I've been hesitant to get into this issue, as I'm married to a social worker and have a tendency to believe CPS workers usually get the worst of media publicity. However, after extensive reading, including this article from San Antonio's website, I'm becoming convinced that what is happening in Texas is a travesty, doing far more harm to most of the children than would have been done by leaving them in their homes. The article tells how the mental health workers who were sent in to help the children in their emergency shelters have reported serious abuses by CPS workers, and how when they complained, the entire mental health staff was fired by CPS.
The Headmistress at The Common Room is blogging regularly on this issue, keeping track of much of what is happening - which is quite questionable, even according to CPS records. It's difficult to determine exactly how many children are involved (300? 400? more?). It's hard to know how many mothers are still with their children and how many have been removed. It's almost impossible to determine where the children are, and in many cases the parents have not even been told how to visit their children and have not seen them in the more than a month since they were removed. The families have been told not to return to the compound if they want their children back, and then the legal notifications have been posted in the paper there near the compound. And the majority of these children were not in immediate danger (many of them were still little children, who were apparently at no risk of sexual abuse or underage marriage). In fact, only two of the women were pregnant at the time of the raid, and both of them, CPS has since admitted, were adults.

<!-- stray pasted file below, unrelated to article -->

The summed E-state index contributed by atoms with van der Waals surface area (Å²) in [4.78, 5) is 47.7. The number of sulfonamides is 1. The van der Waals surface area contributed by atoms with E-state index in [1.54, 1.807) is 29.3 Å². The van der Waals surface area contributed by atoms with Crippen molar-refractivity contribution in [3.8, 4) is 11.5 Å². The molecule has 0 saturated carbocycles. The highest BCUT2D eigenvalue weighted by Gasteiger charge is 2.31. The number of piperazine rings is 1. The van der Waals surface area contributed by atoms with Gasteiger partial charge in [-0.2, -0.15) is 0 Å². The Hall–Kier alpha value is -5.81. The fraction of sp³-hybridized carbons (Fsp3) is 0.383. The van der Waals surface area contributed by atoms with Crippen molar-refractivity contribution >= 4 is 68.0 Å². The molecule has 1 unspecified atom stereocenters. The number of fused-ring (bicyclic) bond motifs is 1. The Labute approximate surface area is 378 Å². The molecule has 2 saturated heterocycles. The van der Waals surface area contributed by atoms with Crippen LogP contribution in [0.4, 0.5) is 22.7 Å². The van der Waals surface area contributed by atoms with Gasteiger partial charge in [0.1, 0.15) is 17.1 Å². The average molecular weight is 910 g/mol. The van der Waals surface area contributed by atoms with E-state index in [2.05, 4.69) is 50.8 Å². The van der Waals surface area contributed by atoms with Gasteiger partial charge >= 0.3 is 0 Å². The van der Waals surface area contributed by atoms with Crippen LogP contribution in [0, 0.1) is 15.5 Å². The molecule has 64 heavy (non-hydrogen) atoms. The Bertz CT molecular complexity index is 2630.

There is much, much more. Obviously some of it is overwrought, but there's enough evidence here that it's pretty clear CPS has overstepped its bounds. Please join me in prayer for these families, whose rights have been violated, apparently primarily because CPS disagreed with their religious beliefs. If this is allowed to remain unchallenged, all of us are at risk; homeschooling families, after all, are somewhat "eccentric" according to our culture's standards.